Opening and Contributing to Both 401(k) And Roth IRA
It is possible to open and utilize both 401(k) and Roth IRA at the same time.
Before understanding how to manage both a 401(k) and Roth IRA, it is helpful to understand the features of a 401(k) and a Roth IRA.
What Is a 401(k)?
A 401(k) is a type of retirement savings plan which allows employees to save for retirement on a tax-deferred basis. Generally, the maximum contribution limit an employee can contribute to his own 401(k) account is $18,000 annually. Employers are allowed to match 50 percent or 100 percent of their employees’ contributions up to $18,000 annually.
This means that if an employee contributed $10,000 into his own 401(k), then the company would then contribute another $5,000 at the most. It is important to note that this doesn’t mean employers always match 100 percent of their employees’ contributions.
For example, say an employee contributes $5,000 into his 401(k) account and the company matches 50 percent of his contribution up to $2,500.
What Is a Roth IRA?
A Roth IRA is an individual retirement account that allows individuals to save for retirement on a tax-deferred basis. Individuals who are interested in the Roth IRA are not taxed at the time of deposit but are later taxed upon withdrawal.
The primary benefit of a Roth IRA is that your account grows tax-free until you withdraw the money.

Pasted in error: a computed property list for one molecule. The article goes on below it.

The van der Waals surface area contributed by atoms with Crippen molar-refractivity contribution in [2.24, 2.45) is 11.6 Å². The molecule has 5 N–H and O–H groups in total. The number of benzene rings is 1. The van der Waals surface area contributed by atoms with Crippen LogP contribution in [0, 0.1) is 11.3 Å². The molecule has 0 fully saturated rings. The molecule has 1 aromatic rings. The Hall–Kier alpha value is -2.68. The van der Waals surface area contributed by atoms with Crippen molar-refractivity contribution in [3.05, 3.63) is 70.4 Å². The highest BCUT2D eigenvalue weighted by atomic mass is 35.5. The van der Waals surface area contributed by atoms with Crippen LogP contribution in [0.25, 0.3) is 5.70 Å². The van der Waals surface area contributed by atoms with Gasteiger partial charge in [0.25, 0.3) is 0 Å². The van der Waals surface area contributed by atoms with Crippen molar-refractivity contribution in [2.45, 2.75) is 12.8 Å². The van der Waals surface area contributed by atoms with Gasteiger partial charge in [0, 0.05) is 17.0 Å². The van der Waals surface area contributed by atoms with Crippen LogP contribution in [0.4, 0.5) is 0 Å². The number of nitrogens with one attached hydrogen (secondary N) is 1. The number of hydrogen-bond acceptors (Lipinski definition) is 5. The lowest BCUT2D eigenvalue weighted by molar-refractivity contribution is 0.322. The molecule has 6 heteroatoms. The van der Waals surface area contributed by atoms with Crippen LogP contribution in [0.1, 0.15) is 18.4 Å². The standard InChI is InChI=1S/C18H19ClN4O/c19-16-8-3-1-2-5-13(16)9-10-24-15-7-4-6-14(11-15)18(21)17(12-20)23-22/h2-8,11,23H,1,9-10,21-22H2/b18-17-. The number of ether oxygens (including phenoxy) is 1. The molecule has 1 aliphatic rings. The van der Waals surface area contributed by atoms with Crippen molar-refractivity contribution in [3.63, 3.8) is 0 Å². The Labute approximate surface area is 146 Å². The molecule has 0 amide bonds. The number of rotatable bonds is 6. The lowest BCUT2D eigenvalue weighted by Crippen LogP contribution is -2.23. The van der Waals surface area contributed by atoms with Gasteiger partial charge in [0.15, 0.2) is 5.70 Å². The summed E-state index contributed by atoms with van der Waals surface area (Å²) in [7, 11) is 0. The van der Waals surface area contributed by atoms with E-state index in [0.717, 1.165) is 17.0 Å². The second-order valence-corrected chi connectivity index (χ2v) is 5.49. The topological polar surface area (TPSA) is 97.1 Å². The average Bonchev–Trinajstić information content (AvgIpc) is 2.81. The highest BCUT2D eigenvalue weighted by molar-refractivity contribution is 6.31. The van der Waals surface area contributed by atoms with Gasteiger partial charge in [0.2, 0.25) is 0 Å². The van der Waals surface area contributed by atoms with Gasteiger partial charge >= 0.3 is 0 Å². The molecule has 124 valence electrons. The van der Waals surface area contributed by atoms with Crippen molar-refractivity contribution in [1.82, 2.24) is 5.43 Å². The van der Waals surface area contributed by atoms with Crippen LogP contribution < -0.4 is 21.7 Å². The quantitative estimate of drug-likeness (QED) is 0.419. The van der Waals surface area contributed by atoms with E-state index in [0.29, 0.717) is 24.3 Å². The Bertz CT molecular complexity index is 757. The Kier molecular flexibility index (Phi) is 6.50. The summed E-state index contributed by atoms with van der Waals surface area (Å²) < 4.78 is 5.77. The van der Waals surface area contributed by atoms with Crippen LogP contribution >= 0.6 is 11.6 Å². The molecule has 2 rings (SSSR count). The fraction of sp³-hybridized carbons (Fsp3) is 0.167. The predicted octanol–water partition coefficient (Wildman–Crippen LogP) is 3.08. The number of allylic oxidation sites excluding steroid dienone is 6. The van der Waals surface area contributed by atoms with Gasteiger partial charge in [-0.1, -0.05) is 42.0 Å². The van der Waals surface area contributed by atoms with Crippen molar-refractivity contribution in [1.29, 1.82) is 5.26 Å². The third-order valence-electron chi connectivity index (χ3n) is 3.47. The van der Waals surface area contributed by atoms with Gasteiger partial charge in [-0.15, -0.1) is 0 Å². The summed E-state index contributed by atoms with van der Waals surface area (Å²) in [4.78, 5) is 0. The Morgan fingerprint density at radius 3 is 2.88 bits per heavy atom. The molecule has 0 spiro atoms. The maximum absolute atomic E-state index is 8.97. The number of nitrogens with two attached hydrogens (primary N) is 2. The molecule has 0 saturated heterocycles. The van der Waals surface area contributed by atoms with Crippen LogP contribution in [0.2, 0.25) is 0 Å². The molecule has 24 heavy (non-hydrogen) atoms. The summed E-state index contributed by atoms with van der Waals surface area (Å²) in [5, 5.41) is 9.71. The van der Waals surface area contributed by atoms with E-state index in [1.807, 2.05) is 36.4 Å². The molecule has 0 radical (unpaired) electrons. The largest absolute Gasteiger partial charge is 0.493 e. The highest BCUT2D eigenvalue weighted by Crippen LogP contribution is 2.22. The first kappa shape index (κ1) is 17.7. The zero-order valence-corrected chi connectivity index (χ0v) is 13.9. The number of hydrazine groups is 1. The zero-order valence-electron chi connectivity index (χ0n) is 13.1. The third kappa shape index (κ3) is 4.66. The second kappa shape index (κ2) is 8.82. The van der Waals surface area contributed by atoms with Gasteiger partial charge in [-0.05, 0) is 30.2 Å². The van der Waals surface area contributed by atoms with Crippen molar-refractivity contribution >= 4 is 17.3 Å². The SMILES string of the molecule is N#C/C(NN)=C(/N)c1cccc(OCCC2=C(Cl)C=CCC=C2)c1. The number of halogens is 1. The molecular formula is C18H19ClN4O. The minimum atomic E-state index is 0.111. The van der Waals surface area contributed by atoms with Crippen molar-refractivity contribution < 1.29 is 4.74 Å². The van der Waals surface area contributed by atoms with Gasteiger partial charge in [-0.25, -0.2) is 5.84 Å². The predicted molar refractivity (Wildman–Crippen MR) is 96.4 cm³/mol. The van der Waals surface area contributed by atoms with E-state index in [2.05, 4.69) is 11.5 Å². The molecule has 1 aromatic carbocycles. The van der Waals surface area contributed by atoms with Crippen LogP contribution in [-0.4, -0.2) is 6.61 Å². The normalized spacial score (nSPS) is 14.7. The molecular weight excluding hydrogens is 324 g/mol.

The main difference between a Roth IRA and a 401(k) is that contributions to a Roth IRA are made on an after-tax basis, while contributions to 401(k) plans are pre-tax (you don’t pay taxes now).
Additionally, contributions to a Roth IRA are not limited by your entire income like the 401(k) plan. For example, if your earned income is $75,000 and you choose to contribute $18,000 of that income into your 401(k), then the employer would match 50 percent of the contribution up to $18,000.
If your earned income is too high to allow you to contribute the maximum amount allowed into your 401(k), then you are not eligible for a Roth IRA at all.
Maximizing Both Roth IRA and 401(k)
In order to maximize the benefits of both a 401(k) and a Roth IRA, contributions should be made at least to the extent that all applicable contribution limits are satisfied.